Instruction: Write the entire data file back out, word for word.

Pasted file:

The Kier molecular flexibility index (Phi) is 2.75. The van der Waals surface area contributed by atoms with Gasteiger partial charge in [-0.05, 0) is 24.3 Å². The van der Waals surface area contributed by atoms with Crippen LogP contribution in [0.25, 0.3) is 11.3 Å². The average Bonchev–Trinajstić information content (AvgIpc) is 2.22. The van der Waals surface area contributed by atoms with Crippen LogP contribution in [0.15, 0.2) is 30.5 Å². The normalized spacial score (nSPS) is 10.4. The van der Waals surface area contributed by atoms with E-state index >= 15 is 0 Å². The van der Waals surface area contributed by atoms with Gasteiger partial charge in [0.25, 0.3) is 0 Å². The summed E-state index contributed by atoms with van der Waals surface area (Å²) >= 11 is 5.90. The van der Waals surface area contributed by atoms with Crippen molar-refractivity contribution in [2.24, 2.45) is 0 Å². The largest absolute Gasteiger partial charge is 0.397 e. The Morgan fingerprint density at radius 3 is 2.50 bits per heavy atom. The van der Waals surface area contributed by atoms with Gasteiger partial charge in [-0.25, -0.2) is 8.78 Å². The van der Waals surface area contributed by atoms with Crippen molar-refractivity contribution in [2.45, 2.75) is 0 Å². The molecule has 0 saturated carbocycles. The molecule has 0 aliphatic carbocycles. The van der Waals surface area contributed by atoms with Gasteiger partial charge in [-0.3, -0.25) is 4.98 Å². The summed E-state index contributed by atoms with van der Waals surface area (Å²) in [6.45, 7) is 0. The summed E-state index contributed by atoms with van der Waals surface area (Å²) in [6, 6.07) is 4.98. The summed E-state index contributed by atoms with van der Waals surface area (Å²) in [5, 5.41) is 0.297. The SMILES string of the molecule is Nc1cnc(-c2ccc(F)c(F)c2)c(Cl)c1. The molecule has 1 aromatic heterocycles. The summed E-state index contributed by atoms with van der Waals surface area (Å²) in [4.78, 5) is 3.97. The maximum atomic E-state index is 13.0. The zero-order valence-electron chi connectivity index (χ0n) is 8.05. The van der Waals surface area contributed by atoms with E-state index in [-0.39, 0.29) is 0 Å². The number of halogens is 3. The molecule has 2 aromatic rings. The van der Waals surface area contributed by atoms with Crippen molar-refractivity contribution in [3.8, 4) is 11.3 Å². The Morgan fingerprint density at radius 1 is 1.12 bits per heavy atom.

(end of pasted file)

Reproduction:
The Kier molecular flexibility index (Phi) is 2.75. The van der Waals surface area contributed by atoms with Gasteiger partial charge in [-0.05, 0) is 24.3 Å². The van der Waals surface area contributed by atoms with Crippen LogP contribution in [0.25, 0.3) is 11.3 Å². The average Bonchev–Trinajstić information content (AvgIpc) is 2.22. The van der Waals surface area contributed by atoms with Crippen LogP contribution in [0.15, 0.2) is 30.5 Å². The normalized spacial score (nSPS) is 10.4. The van der Waals surface area contributed by atoms with E-state index >= 15 is 0 Å². The van der Waals surface area contributed by atoms with Gasteiger partial charge in [0.25, 0.3) is 0 Å². The summed E-state index contributed by atoms with van der Waals surface area (Å²) >= 11 is 5.90. The van der Waals surface area contributed by atoms with Crippen molar-refractivity contribution in [2.24, 2.45) is 0 Å². The largest absolute Gasteiger partial charge is 0.397 e. The Morgan fingerprint density at radius 3 is 2.50 bits per heavy atom. The van der Waals surface area contributed by atoms with Gasteiger partial charge in [-0.25, -0.2) is 8.78 Å². The van der Waals surface area contributed by atoms with Crippen molar-refractivity contribution in [2.45, 2.75) is 0 Å². The molecule has 0 saturated carbocycles. The molecule has 0 aliphatic carbocycles. The van der Waals surface area contributed by atoms with Gasteiger partial charge in [-0.3, -0.25) is 4.98 Å². The summed E-state index contributed by atoms with van der Waals surface area (Å²) in [6.45, 7) is 0. The summed E-state index contributed by atoms with van der Waals surface area (Å²) in [6, 6.07) is 4.98. The summed E-state index contributed by atoms with van der Waals surface area (Å²) in [5, 5.41) is 0.297. The SMILES string of the molecule is Nc1cnc(-c2ccc(F)c(F)c2)c(Cl)c1. The molecule has 1 aromatic heterocycles. The summed E-state index contributed by atoms with van der Waals surface area (Å²) in [4.78, 5) is 3.97. The maximum atomic E-state index is 13.0. The zero-order valence-electron chi connectivity index (χ0n) is 8.05. The van der Waals surface area contributed by atoms with E-state index in [-0.39, 0.29) is 0 Å². The number of halogens is 3. The molecule has 2 aromatic rings. The van der Waals surface area contributed by atoms with Crippen molar-refractivity contribution in [3.8, 4) is 11.3 Å². The Morgan fingerprint density at radius 1 is 1.12 bits per heavy atom.